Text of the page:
…Which isn’t to say that this book isn’t geared more towards the game master. It doesn’t go so far as to present certain sections of the rules as forbidden knowledge, like the Dungeon Master’s Guide or Monster Manual in previous editions of D&D—an approach I find cute, so long as everyone recognizes it’s silly and unenforceable. But, there are sections of this game that are specifically written to address the game master. Players can listen, but the voice of the rulebook is explicitly saying “I’m not talking to you right now.”
In short: I found the Scholar’s Guide to be a bit more of a functional text, so I had a little less fun reading it. I wouldn’t call it a chores—there’s still quality flavor text, gameplay examples (including a walkthrough on initial worldbuilding!), and little details throughout that present the feel of the games that Torchbearer is designed to create. But, being more focused on the nitty-gritty of how to play the game, sometimes fun has to take a backseat to more straightforward technical writing. That’s more useful in play, but that does mean every so often my eyes glazed over as I read a section more suited to only being referenced if and when needed.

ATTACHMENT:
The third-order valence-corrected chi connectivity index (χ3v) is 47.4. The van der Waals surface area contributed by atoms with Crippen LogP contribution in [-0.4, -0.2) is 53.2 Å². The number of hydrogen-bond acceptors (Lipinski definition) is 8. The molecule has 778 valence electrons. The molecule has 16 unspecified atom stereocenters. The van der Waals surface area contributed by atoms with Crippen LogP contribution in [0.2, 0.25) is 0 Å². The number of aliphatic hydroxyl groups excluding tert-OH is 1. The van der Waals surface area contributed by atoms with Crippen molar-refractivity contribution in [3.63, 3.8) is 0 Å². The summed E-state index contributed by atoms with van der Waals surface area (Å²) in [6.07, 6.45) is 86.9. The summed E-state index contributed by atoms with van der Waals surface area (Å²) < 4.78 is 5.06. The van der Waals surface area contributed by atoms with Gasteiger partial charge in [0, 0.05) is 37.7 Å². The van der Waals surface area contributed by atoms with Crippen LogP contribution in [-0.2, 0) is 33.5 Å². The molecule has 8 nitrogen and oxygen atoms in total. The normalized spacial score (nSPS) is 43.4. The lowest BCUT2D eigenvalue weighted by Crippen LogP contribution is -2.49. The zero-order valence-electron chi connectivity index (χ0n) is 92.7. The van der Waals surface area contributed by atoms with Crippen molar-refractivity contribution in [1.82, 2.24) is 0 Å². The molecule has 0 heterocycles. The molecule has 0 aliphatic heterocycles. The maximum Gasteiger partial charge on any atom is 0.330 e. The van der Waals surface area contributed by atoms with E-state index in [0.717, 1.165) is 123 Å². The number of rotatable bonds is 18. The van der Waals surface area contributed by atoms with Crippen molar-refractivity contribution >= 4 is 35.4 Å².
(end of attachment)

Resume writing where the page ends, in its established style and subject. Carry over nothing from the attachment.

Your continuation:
The somewhat more utilitarian nature of the book, combined with the intricacies of the system itself, make it a bit of a challenge to just steal ideas and drop them into a different system. The Grind is great, but tightly connected to the conditions system, as well as the Adventuring phase, which ties into the core resolution mechanism… Aside from maybe a few of the metacurrency ideas—rewarding roleplaying with advancement and in-game bonuses to rolls—it’s a bit hard to untangle.
However, on the GM-facing side of things, this book has some great resources. There’s the aforementioned walkthrough on initial worldbuilding, there’s a step-by-step process for creating adventures. Yes, it is very much geared towards dungeon delves and similar adventures, but it’s a recipe for a classic RPG experience, with some thoughtful suggestions to breathe life into it.